Survey of Compost Use by South Florida Vegetable Growers

in HortScience
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  • 1 IFAS/SWFREC, Univ. of Florida, Immokalee, FL 34142-9515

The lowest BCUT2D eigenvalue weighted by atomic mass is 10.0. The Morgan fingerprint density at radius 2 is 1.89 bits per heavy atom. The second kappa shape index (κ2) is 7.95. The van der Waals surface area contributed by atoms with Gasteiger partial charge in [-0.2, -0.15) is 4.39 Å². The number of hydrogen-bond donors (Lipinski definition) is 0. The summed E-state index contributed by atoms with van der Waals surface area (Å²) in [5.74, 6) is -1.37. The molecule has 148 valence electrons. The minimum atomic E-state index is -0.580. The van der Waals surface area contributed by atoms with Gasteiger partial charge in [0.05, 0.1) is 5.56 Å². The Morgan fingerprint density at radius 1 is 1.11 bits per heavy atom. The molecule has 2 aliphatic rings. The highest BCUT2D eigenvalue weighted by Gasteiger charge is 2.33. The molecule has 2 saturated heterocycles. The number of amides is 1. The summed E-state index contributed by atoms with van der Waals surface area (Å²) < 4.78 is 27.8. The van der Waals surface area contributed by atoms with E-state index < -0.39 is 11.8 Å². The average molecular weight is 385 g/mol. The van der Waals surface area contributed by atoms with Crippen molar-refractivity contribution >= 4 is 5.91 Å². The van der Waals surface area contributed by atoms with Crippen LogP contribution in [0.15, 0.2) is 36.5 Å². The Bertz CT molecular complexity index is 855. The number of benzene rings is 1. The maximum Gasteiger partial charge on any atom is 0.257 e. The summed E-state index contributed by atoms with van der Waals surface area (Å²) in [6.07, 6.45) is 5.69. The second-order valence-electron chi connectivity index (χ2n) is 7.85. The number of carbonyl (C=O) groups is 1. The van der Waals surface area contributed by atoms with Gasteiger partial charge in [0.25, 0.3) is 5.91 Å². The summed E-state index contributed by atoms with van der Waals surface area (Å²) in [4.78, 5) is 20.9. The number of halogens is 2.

The success of long-term vegetable production and maintenance of environmental quality is dependent on soil quality. Indicators of soil quality include cation exchange capacity (CEC), organic matter (OM), carbon (C), pH, and the number and community structure of soil organisms. The use of appropriate compost has been shown to improve soil quality and enhance the response to fertilizer, therefore improving growth and yield of vegetable crops. The objective of this study was to evaluate changes in the chemical and biological properties of soil in response to compost use in conventional vegetables production systems. A survey was conducted on 5 farms (three in Immokalee, and one each in Delray Beach, and Clewiston) growing tomato, pepper, and specialty vegetables. Most of the farms were applying composted yard trimming waste alone or in combination with biosolids or horse manure at application rates of between 7 to 112 Mg·ha-1 once a year. Soil samples were taken from composted and non-composted areas in each farm during Feb. and Mar. 2002. Soil pH, OM, C, K, Ca, Mg, Cu, Fe, MN and Zn were higher in the composted areas compared with the non-composted areas for each farm. CEC values in composted areas were double those in non-composted areas. Most importantly, application of compost enhanced the overall soil microbial activity as determined by total microorganism number, SRD (species richness diversity), and TSRD (total species richness diversity) of six functional groups including heterotrophic aerobic bacteria, anaerobic bacteria, fungi, actinomycetes, pseudomonads, and nitrogen-fixing bacteria, in all the participating farms. The greatest soil quality improvement was seen in soils receiving the highest rates of compost for the longest time.

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